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Lung Cancer in "Never-Smokers"

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Different Disease, Different Treatments ---Sixth largest cancer killer

A committee of scientists led by Johns Hopkins investigators has published a new guide to the biology, diagnosis and treatment of lung cancer in never-smokers, fortifying measures for what physicians have long known is a very different disease than in smokers.

Charles Rudin "It is becoming increasingly clear that the genetic, cellular, and molecular nature of lung cancer in many never-smokers is different from that of smoking-related lung cancers, and there is good evidence now that the best treatment and prevention strategies for never-smokers may be different as well," says Charles M. Rudin, M.D., Ph.D., associate director for clinical research at the Johns Hopkins Kimmel Cancer Center. Lung cancer in never-smokers is the sixth-leading cause of cancer-related deaths in the U.S.

Exposure to second-hand smoke and radon gas are thought to play important roles in causing the disease in never-smokers. Radon, which leaks into homes from naturally occurring uranium in soil, is known to be the leading cause of these cancers in U.S. populations, but about half of never-smokers with lung cancer cannot be explained by known risk factors identified in the guide, which also include asbestos, indoor wood-burning stoves, and aerosolized oils caused by cooking.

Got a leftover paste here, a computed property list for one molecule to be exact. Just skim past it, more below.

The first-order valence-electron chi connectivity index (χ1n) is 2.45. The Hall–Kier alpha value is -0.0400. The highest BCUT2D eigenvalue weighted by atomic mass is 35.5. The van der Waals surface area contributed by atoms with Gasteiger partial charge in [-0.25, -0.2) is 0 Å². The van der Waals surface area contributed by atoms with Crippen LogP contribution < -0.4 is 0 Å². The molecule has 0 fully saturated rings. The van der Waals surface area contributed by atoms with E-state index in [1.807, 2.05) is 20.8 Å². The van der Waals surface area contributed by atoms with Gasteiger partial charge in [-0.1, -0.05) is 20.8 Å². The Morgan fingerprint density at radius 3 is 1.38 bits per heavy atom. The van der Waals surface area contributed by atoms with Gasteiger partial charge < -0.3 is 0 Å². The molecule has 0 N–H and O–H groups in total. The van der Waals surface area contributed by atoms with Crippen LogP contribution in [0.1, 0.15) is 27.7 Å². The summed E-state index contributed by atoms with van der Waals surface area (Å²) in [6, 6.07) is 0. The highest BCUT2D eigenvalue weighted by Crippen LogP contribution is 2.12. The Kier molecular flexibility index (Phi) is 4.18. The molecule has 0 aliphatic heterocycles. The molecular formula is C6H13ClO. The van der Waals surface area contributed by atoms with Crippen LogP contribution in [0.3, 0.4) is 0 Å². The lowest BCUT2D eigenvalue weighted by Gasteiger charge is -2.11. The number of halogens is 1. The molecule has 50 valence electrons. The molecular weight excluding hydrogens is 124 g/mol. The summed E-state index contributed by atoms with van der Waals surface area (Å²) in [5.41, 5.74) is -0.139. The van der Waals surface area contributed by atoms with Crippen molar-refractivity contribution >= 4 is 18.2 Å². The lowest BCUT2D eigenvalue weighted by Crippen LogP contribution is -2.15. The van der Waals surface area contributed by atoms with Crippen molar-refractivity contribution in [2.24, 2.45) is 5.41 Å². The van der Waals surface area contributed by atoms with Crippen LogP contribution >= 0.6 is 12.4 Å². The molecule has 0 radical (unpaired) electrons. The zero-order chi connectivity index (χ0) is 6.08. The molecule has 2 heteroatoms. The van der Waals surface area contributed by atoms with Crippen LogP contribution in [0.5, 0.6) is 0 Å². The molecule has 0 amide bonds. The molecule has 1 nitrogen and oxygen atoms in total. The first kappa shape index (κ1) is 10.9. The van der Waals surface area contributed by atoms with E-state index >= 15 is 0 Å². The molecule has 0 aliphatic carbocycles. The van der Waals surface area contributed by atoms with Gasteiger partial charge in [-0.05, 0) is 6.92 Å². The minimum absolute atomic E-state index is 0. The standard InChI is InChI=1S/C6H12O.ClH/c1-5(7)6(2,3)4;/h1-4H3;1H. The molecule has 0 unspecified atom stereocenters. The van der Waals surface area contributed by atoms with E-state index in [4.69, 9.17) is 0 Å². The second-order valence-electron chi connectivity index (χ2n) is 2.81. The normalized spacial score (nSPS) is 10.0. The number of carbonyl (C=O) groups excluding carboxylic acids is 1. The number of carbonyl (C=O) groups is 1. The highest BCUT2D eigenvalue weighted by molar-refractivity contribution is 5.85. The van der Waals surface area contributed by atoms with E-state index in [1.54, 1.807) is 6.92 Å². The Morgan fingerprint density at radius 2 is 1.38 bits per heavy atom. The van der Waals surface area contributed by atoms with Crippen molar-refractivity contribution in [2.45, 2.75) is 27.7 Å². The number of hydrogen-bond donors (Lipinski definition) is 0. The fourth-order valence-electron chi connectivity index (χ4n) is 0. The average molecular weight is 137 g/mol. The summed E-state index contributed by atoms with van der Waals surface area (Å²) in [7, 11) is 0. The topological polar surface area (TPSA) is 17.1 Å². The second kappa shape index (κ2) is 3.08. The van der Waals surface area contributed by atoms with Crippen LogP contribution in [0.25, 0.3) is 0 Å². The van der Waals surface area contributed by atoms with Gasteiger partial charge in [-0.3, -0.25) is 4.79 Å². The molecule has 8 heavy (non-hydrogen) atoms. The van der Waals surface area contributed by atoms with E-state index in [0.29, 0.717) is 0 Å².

The guide, published as three papers in the Sept. 15 issue of Clinical Cancer Research, resulted from a two-day meeting of 13 lung cancer experts who convened at Johns Hopkins in 2007. The committee reviewed available evidence from several hundred studies published by experts in public health, epidemiology, molecular biology, pathology and oncology to identify distinctive characteristics of never-smokers with lung cancer.

Among the guide's recommendations is one calling on organizers of lung cancer clinical trials to classify subjects by their smoking status and evaluate outcomes accordingly. Committee members suggest that never-smokers should be consistently defined as people who have smoked less than 100 cigarettes in their lifetime.

"Patients who never smoked respond better to a certain class of drugs called EGFR inhibitors, because lung cancer in these patients more often contain mutations in the EGFR gene," says Rudin. EGFR normally promotes cell growth and development, and when mutated, allows the uncontrolled growth of cells that is the hallmark of cancer. "There are other examples of success in specifically targeting genetic changes in never-smokers with lung cancer, such as treatments of tumors with alterations in the EML4-ALK gene, and a genomewide association study exclusively on this population could tell us more."

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